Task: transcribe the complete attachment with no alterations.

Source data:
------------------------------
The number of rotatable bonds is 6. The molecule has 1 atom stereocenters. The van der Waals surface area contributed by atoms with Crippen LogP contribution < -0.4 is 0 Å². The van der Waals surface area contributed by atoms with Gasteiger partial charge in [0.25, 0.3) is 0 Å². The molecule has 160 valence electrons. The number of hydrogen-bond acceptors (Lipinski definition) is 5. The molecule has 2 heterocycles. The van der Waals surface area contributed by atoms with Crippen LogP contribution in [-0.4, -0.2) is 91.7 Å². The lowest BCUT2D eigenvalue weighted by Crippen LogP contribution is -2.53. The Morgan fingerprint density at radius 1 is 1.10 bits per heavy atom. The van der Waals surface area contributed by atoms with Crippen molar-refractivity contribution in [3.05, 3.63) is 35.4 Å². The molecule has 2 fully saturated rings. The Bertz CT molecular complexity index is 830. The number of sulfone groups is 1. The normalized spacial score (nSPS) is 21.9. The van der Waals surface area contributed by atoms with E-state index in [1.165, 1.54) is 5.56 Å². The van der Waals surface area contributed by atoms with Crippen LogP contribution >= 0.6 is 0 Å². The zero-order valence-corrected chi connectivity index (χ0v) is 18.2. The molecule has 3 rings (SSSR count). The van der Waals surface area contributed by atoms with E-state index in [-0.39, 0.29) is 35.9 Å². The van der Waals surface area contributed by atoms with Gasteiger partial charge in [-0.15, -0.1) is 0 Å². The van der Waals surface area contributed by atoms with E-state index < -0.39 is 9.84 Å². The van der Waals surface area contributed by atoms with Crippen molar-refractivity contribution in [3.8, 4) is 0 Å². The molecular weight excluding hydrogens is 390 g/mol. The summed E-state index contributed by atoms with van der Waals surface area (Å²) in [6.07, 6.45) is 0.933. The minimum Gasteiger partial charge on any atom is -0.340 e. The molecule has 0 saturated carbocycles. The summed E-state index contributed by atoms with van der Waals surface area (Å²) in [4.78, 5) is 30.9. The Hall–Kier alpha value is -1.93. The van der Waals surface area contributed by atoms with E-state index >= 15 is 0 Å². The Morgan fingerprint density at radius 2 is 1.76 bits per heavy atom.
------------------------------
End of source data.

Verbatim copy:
The number of rotatable bonds is 6. The molecule has 1 atom stereocenters. The van der Waals surface area contributed by atoms with Crippen LogP contribution < -0.4 is 0 Å². The van der Waals surface area contributed by atoms with Gasteiger partial charge in [0.25, 0.3) is 0 Å². The molecule has 160 valence electrons. The number of hydrogen-bond acceptors (Lipinski definition) is 5. The molecule has 2 heterocycles. The van der Waals surface area contributed by atoms with Crippen LogP contribution in [-0.4, -0.2) is 91.7 Å². The lowest BCUT2D eigenvalue weighted by Crippen LogP contribution is -2.53. The Morgan fingerprint density at radius 1 is 1.10 bits per heavy atom. The van der Waals surface area contributed by atoms with Crippen molar-refractivity contribution in [3.05, 3.63) is 35.4 Å². The molecule has 2 fully saturated rings. The Bertz CT molecular complexity index is 830. The number of sulfone groups is 1. The normalized spacial score (nSPS) is 21.9. The van der Waals surface area contributed by atoms with E-state index in [1.165, 1.54) is 5.56 Å². The van der Waals surface area contributed by atoms with Crippen LogP contribution >= 0.6 is 0 Å². The zero-order valence-corrected chi connectivity index (χ0v) is 18.2. The molecule has 3 rings (SSSR count). The van der Waals surface area contributed by atoms with E-state index in [-0.39, 0.29) is 35.9 Å². The van der Waals surface area contributed by atoms with Gasteiger partial charge in [-0.15, -0.1) is 0 Å². The van der Waals surface area contributed by atoms with E-state index < -0.39 is 9.84 Å². The van der Waals surface area contributed by atoms with Crippen molar-refractivity contribution in [3.8, 4) is 0 Å². The molecular weight excluding hydrogens is 390 g/mol. The summed E-state index contributed by atoms with van der Waals surface area (Å²) in [6.07, 6.45) is 0.933. The minimum Gasteiger partial charge on any atom is -0.340 e. The molecule has 0 saturated carbocycles. The summed E-state index contributed by atoms with van der Waals surface area (Å²) in [4.78, 5) is 30.9. The Hall–Kier alpha value is -1.93. The van der Waals surface area contributed by atoms with E-state index >= 15 is 0 Å². The Morgan fingerprint density at radius 2 is 1.76 bits per heavy atom.